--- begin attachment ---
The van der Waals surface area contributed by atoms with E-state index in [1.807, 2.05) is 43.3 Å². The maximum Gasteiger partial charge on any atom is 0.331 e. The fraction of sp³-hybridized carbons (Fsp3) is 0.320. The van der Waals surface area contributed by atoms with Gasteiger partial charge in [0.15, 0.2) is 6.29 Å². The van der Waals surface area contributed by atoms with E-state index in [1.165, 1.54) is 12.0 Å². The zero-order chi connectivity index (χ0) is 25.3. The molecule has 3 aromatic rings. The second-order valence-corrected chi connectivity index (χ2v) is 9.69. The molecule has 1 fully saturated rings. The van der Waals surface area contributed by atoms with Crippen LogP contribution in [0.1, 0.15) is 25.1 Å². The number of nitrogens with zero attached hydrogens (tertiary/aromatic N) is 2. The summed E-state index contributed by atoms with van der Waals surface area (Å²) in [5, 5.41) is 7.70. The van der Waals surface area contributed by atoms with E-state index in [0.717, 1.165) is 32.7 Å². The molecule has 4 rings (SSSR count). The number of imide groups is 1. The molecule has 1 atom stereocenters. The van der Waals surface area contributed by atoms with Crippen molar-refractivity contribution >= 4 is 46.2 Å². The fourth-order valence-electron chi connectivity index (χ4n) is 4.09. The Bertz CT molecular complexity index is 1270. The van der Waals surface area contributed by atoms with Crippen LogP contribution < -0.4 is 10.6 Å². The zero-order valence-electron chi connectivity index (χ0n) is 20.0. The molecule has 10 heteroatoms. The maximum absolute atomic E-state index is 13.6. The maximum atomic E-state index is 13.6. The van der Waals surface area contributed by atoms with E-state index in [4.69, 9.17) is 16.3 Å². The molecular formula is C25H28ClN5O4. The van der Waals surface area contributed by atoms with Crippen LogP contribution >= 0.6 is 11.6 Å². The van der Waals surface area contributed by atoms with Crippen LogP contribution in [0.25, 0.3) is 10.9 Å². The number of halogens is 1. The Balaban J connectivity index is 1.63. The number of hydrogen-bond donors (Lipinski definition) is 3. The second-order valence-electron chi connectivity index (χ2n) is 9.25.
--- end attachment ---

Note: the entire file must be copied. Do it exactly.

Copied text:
The van der Waals surface area contributed by atoms with E-state index in [1.807, 2.05) is 43.3 Å². The maximum Gasteiger partial charge on any atom is 0.331 e. The fraction of sp³-hybridized carbons (Fsp3) is 0.320. The van der Waals surface area contributed by atoms with Gasteiger partial charge in [0.15, 0.2) is 6.29 Å². The van der Waals surface area contributed by atoms with E-state index in [1.165, 1.54) is 12.0 Å². The zero-order chi connectivity index (χ0) is 25.3. The molecule has 3 aromatic rings. The second-order valence-corrected chi connectivity index (χ2v) is 9.69. The molecule has 1 fully saturated rings. The van der Waals surface area contributed by atoms with Crippen LogP contribution in [0.1, 0.15) is 25.1 Å². The number of nitrogens with zero attached hydrogens (tertiary/aromatic N) is 2. The summed E-state index contributed by atoms with van der Waals surface area (Å²) in [5, 5.41) is 7.70. The van der Waals surface area contributed by atoms with E-state index in [0.717, 1.165) is 32.7 Å². The molecule has 4 rings (SSSR count). The number of imide groups is 1. The molecule has 1 atom stereocenters. The van der Waals surface area contributed by atoms with Crippen molar-refractivity contribution >= 4 is 46.2 Å². The fourth-order valence-electron chi connectivity index (χ4n) is 4.09. The Bertz CT molecular complexity index is 1270. The van der Waals surface area contributed by atoms with Crippen LogP contribution < -0.4 is 10.6 Å². The zero-order valence-electron chi connectivity index (χ0n) is 20.0. The molecule has 10 heteroatoms. The maximum absolute atomic E-state index is 13.6. The maximum atomic E-state index is 13.6. The van der Waals surface area contributed by atoms with E-state index in [4.69, 9.17) is 16.3 Å². The molecular formula is C25H28ClN5O4. The van der Waals surface area contributed by atoms with Crippen LogP contribution >= 0.6 is 11.6 Å². The van der Waals surface area contributed by atoms with Crippen LogP contribution in [0.25, 0.3) is 10.9 Å². The number of halogens is 1. The Balaban J connectivity index is 1.63. The number of hydrogen-bond donors (Lipinski definition) is 3. The second-order valence-electron chi connectivity index (χ2n) is 9.25.